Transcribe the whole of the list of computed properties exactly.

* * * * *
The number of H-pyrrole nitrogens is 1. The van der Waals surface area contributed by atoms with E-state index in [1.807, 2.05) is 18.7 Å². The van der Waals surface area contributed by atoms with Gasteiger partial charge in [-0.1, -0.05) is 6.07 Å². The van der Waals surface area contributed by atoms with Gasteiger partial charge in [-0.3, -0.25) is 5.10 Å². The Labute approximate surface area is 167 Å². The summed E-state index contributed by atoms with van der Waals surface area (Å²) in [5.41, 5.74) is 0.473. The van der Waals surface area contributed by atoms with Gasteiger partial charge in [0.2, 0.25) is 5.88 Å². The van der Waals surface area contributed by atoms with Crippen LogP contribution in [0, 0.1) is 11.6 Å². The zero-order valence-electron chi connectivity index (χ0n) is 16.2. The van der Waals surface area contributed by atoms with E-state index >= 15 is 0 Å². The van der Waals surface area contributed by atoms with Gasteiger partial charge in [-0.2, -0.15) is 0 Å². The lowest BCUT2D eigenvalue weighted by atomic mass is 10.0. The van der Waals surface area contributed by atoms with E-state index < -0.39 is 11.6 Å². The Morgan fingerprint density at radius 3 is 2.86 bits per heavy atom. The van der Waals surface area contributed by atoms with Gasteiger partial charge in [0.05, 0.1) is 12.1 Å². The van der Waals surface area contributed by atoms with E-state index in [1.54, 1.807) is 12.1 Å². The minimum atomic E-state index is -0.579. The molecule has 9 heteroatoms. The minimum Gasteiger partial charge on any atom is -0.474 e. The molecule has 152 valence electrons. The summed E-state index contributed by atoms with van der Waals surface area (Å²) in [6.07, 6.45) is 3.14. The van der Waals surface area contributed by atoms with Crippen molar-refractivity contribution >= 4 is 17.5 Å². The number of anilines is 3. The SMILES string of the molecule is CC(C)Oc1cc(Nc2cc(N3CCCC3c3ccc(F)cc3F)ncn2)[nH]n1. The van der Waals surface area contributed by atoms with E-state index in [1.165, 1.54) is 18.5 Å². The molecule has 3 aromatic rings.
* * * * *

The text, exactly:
The number of H-pyrrole nitrogens is 1. The van der Waals surface area contributed by atoms with E-state index in [1.807, 2.05) is 18.7 Å². The van der Waals surface area contributed by atoms with Gasteiger partial charge in [-0.1, -0.05) is 6.07 Å². The van der Waals surface area contributed by atoms with Gasteiger partial charge in [-0.3, -0.25) is 5.10 Å². The Labute approximate surface area is 167 Å². The summed E-state index contributed by atoms with van der Waals surface area (Å²) in [5.41, 5.74) is 0.473. The van der Waals surface area contributed by atoms with Gasteiger partial charge in [0.2, 0.25) is 5.88 Å². The van der Waals surface area contributed by atoms with Crippen LogP contribution in [0, 0.1) is 11.6 Å². The zero-order valence-electron chi connectivity index (χ0n) is 16.2. The van der Waals surface area contributed by atoms with E-state index >= 15 is 0 Å². The van der Waals surface area contributed by atoms with Gasteiger partial charge in [-0.2, -0.15) is 0 Å². The lowest BCUT2D eigenvalue weighted by atomic mass is 10.0. The van der Waals surface area contributed by atoms with E-state index < -0.39 is 11.6 Å². The Morgan fingerprint density at radius 3 is 2.86 bits per heavy atom. The van der Waals surface area contributed by atoms with Gasteiger partial charge in [0.05, 0.1) is 12.1 Å². The van der Waals surface area contributed by atoms with E-state index in [1.54, 1.807) is 12.1 Å². The minimum atomic E-state index is -0.579. The molecule has 9 heteroatoms. The minimum Gasteiger partial charge on any atom is -0.474 e. The molecule has 152 valence electrons. The summed E-state index contributed by atoms with van der Waals surface area (Å²) in [6.07, 6.45) is 3.14. The van der Waals surface area contributed by atoms with Crippen molar-refractivity contribution >= 4 is 17.5 Å². The number of anilines is 3. The SMILES string of the molecule is CC(C)Oc1cc(Nc2cc(N3CCCC3c3ccc(F)cc3F)ncn2)[nH]n1. The van der Waals surface area contributed by atoms with E-state index in [1.165, 1.54) is 18.5 Å². The molecule has 3 aromatic rings.